JOHN WESLEY MOMENTS DAVE HANSON
“Did John Wesley ever marry?”
That is the most often asked question after my Thursday afternoon lectures at the Arthur J. Moore Museum at Epworth By The Sea on St. Simons Island.
It is amazing how much interest there is in John Wesley’s relationships with women. Well, I guess some things never change. So, for the next several months in this column I will tell you about “John Wesley’s Women.”
The number one woman in his life was his mother, Susanna. Susanna Wesley, “The Mother of Methodism,” was one of the most remarkable women in all of Christendom. She gave birth to 19 (some say 20) children and raised 10 to adulthood. Beginning on their fifth birthday she homeschooled her children. She expected instant obedience. She managed her large household with little help from her husband. Each week she spent one hour alone with each of her children listening to their hopes, dreams, and struggles and encouraging them in their spiritual lives. She prayed for them and let them know how much she loved them even while teaching them to cry softly and never ask for food outside of mealtimes. When John went off to Oxford he asked his mother to pray with him each Thursday afternoon at the same time they had met together at Epworth.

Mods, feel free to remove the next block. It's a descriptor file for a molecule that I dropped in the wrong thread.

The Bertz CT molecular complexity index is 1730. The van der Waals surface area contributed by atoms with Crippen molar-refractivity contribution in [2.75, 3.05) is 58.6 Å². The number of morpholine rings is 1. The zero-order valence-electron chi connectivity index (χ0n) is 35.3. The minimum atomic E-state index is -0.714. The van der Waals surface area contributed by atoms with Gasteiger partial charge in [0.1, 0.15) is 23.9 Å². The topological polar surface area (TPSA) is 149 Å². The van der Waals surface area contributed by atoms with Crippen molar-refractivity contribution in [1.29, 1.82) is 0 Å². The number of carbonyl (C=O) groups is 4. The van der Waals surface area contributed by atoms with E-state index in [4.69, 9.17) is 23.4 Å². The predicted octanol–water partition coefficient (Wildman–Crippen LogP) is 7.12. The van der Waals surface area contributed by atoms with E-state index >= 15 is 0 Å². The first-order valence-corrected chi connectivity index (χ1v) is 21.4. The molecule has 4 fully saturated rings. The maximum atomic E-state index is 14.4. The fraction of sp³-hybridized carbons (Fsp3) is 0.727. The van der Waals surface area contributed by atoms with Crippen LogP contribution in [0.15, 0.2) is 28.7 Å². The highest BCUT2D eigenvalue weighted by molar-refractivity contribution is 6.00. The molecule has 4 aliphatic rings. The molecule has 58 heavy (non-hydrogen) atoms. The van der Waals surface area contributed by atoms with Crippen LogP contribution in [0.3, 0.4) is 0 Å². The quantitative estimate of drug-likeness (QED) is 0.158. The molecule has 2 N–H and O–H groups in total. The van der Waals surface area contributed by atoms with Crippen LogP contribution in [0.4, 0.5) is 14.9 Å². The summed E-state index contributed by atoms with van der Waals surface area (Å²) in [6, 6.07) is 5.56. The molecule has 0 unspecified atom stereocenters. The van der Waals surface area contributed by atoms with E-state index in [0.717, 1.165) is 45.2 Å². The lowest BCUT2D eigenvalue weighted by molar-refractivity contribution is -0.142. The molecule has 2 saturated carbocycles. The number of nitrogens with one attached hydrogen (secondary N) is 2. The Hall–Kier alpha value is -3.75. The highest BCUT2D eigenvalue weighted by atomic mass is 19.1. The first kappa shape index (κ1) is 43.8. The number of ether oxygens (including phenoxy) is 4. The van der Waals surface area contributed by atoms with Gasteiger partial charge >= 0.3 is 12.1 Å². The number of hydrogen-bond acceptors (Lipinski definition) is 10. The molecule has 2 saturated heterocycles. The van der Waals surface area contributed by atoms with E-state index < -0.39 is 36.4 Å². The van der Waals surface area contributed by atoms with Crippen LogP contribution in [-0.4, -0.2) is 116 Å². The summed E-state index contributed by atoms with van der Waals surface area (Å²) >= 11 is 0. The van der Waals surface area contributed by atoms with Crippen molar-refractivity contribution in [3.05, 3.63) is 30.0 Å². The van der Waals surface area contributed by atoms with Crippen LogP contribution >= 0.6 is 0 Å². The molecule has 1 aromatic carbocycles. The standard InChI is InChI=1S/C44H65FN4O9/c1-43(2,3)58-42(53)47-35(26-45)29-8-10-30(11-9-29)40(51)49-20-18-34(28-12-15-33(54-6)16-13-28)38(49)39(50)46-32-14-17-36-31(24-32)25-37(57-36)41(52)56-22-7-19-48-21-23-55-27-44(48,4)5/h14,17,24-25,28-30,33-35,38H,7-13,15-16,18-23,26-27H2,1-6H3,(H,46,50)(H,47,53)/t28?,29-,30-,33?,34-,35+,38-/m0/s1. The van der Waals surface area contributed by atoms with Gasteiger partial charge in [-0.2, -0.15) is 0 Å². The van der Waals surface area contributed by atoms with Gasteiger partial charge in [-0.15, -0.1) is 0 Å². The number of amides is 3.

Once while her husband Samuel was away for a length of time, she began a devotional time in the parsonage on Sunday afternoons because the curate (assistant pastor) preached the same sermon every Sunday. Soon 200 people were coming to the parsonage and nobody was attending church! The curate complained to Samuel who wrote his wife to stop those meetings. Susanna wrote back, “If you show me from scripture and command me as my husband to stop, I will surely do so, but you must promise me that when we stand before Almighty God you will explain to the Lord why I was not allowed to help feed these hungry souls.”
Susanna encouraged John to allow more lay leadership in the church. She also helped him expand the role of women in church leadership.
I pray that God will raise up more women like Susanna Wesley. We need them today, more than ever.